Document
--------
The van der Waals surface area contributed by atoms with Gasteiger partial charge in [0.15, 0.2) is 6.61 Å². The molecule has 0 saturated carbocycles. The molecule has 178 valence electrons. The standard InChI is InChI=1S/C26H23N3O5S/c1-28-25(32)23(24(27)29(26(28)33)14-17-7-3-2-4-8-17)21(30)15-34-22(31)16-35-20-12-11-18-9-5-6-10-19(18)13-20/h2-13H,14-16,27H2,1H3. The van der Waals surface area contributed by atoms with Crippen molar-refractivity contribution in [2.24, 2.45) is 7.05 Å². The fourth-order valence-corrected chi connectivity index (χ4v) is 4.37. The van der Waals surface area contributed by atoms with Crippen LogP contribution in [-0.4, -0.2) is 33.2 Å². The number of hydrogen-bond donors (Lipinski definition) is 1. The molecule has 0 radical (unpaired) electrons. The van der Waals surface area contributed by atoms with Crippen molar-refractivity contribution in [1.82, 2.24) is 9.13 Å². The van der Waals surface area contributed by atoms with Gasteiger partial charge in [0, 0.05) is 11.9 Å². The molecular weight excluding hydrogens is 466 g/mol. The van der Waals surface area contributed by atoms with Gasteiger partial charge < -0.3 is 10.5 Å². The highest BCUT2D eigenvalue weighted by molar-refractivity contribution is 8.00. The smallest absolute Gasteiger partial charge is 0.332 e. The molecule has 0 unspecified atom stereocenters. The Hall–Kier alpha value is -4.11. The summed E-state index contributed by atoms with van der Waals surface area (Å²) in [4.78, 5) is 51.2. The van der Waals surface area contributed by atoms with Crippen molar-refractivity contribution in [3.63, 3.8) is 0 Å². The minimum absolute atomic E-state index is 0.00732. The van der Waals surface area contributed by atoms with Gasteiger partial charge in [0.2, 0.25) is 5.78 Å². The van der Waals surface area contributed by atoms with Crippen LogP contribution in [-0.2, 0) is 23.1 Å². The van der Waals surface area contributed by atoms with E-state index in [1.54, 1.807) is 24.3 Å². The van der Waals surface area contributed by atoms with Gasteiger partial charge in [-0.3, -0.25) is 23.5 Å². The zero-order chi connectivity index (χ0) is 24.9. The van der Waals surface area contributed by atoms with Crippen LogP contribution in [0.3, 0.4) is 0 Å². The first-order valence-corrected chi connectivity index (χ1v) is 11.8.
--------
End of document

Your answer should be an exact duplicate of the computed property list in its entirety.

The van der Waals surface area contributed by atoms with Gasteiger partial charge in [0.15, 0.2) is 6.61 Å². The molecule has 0 saturated carbocycles. The molecule has 178 valence electrons. The standard InChI is InChI=1S/C26H23N3O5S/c1-28-25(32)23(24(27)29(26(28)33)14-17-7-3-2-4-8-17)21(30)15-34-22(31)16-35-20-12-11-18-9-5-6-10-19(18)13-20/h2-13H,14-16,27H2,1H3. The van der Waals surface area contributed by atoms with Crippen molar-refractivity contribution in [2.24, 2.45) is 7.05 Å². The fourth-order valence-corrected chi connectivity index (χ4v) is 4.37. The van der Waals surface area contributed by atoms with Crippen LogP contribution in [-0.4, -0.2) is 33.2 Å². The number of hydrogen-bond donors (Lipinski definition) is 1. The molecule has 0 radical (unpaired) electrons. The van der Waals surface area contributed by atoms with Crippen molar-refractivity contribution in [1.82, 2.24) is 9.13 Å². The van der Waals surface area contributed by atoms with Gasteiger partial charge in [0, 0.05) is 11.9 Å². The molecular weight excluding hydrogens is 466 g/mol. The van der Waals surface area contributed by atoms with Gasteiger partial charge < -0.3 is 10.5 Å². The highest BCUT2D eigenvalue weighted by molar-refractivity contribution is 8.00. The smallest absolute Gasteiger partial charge is 0.332 e. The molecule has 0 unspecified atom stereocenters. The Hall–Kier alpha value is -4.11. The summed E-state index contributed by atoms with van der Waals surface area (Å²) in [4.78, 5) is 51.2. The van der Waals surface area contributed by atoms with Crippen molar-refractivity contribution in [3.63, 3.8) is 0 Å². The minimum absolute atomic E-state index is 0.00732. The van der Waals surface area contributed by atoms with Gasteiger partial charge in [0.2, 0.25) is 5.78 Å². The van der Waals surface area contributed by atoms with Crippen LogP contribution in [-0.2, 0) is 23.1 Å². The van der Waals surface area contributed by atoms with E-state index in [1.54, 1.807) is 24.3 Å². The van der Waals surface area contributed by atoms with Gasteiger partial charge in [-0.3, -0.25) is 23.5 Å². The zero-order chi connectivity index (χ0) is 24.9. The van der Waals surface area contributed by atoms with Crippen LogP contribution in [0.3, 0.4) is 0 Å². The first-order valence-corrected chi connectivity index (χ1v) is 11.8.